Longer a Paycheck from Homelessness
September 7, 2002
How many of us have sat with friends, family, and co-workers
discussing how we are just one or two paychecks away from
being homeless? I've had this conversation on numerous occasions
through the years. In retrospect, these discussions were half-hearted
because I was in control and knew it would never happen to
me, I had a good paying stable job, excellent health, insurance,
a nice apartment, a good car, some savings, and enough intelligence
not to get into a hopeless situation. My only drawback was
not having a family support system, since I was raised in
foster care. But I was in control. I had a child, I was in
control, and nothing would ever put us in harm's way.
But sometimes, life can hand you a hard knock or two. Sometimes
you make poor decisions. Sometimes you just run into bad luck.
Two years ago, my son became ill. I took time off from work
to care for him, using up all sick and leave time. I dug into
my savings to pay the bills, knowing I would be going back
to work within the next few months. I never fully realized
how fast the savings could dwindle or how long I would be
out with my son's illness. Each month I paid every bill on
time. I was very proud of that. I knew I was going back to
work. I knew all would turn out fine.
I began hearing the news reports, and reading here on DU
about the lay-offs around the country, but I felt safe, because
I was in a stable profession. I would continue to pay the
bills with my savings, my son would recover, and I would go
back to work. I would have control.
The economy tanked right along with my bank account, and
I got laid off! Though I felt panicky inside, I tried to remain
optimistic. I took odd jobs, telemarketing, fast foods, babysat,
ironed, even worked the psychic network from home ... yes
I was Miss Cleo! Yes, it is a scam, and no I'm not proud of
it. But on days off, I'd log on as Miss Cleo for 10 to 16
hours, sometimes longer, and make about 50 dollars more than
if I had not. After work from the odd jobs, I'd log on for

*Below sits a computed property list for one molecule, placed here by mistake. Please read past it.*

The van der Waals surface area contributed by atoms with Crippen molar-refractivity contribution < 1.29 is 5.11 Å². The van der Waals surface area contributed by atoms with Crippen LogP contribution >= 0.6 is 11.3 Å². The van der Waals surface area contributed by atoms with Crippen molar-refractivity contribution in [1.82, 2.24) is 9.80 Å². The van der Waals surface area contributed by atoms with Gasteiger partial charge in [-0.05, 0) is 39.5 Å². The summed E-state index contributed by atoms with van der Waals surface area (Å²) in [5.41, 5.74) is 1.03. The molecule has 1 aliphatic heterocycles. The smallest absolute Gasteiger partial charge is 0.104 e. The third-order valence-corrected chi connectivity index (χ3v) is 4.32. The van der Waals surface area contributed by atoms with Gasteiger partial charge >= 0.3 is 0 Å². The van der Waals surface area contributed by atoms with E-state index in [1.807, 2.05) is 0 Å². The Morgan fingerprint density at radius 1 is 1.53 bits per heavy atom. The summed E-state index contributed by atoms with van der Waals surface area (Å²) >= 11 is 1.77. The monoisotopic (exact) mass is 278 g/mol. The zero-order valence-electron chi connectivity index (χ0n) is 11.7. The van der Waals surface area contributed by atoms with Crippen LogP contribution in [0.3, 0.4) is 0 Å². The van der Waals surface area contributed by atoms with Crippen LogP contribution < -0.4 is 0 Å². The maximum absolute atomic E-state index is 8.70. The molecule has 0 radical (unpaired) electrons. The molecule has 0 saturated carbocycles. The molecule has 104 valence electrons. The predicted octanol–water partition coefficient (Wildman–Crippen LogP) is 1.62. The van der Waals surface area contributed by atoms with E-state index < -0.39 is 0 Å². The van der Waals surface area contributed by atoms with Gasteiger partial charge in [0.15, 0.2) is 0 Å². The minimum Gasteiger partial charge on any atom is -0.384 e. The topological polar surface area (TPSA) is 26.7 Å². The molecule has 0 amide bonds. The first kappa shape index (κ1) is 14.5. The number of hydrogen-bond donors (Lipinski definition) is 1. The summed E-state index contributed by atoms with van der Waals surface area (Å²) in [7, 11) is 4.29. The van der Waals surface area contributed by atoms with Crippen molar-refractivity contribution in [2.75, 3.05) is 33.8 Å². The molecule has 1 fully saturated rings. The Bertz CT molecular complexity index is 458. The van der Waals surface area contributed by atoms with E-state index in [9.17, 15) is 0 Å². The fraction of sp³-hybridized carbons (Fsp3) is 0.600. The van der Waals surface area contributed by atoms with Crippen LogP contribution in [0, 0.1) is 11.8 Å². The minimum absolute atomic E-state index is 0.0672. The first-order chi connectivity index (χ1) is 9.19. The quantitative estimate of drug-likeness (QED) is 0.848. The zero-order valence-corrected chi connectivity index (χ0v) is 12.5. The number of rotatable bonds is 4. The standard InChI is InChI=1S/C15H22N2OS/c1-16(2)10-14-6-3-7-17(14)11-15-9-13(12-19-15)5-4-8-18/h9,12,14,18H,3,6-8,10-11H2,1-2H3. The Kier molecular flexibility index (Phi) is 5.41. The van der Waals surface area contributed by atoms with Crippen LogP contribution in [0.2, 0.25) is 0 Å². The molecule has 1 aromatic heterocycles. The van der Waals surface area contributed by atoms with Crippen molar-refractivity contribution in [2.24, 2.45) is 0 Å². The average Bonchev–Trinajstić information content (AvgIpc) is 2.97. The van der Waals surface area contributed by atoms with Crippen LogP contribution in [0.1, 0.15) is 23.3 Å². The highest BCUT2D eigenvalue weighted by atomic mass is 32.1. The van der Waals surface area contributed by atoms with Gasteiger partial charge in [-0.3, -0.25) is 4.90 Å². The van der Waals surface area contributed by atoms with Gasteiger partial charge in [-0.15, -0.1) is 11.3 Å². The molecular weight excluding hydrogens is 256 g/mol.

another few hours to make another 5 or 10 dollars. Before
trying Miss Cleo, I was hired as one of those "hot" girls
on TV that men would call, but after a half-hour of that,
I just couldn't do it. Miss Cleo was easier. That didn't last
too long either, being a combination of conscience and the
many, many hours of having to be logged on to the system to
make so little, while corporate made millions. Even with these
jobs, it was hard to pay the bills, car insurance and buy
food. We were facing certain eviction, but how do you move,
with little income and no money for deposits?
But things began to look up. My son recovered very well,
and I found a good job out of state. So we made an adventure
out of moving. We packed the car, sedated the cat, and moved!
We were cash poor, but I loved my new job, my son loved his
new school, and even the cat was happy. The holidays were
approaching and we had a lot of hope.
But in one moment, one very sudden moment our world crashed
again. On my way to work, while crossing the street, an unlicensed
driver in a commercial pickup truck hit me. Oh dear God, what
will I do now?
It's nearly a year later, and though I am recovering, I am
in constant pain. I have limited use of my left arm; I can
barely walk, even using a cane. My neck, my back, my lower
back, my hip and my right leg go into painful spasms constantly
and I lose the feeling in my right leg. My mind is foggy;
I have a limited attention span from the pain and from not
being able to sleep more than 2 hours at a time.
I have an attorney. No-fault insurance is covering the medical
bills, and social services is housing and feeding us. We are
sheltered in an 8 x 10 hotel room, and given 30 dollars a
week for food and necessities. The local Catholic Church brings
us canned goods every now and then. I sold the car when I
couldn't afford to register and insure it; the state took
that money and put it towards our shelter.
Each week, an independent social worker (she does not work
for Social Services) takes me to Social Services where I wait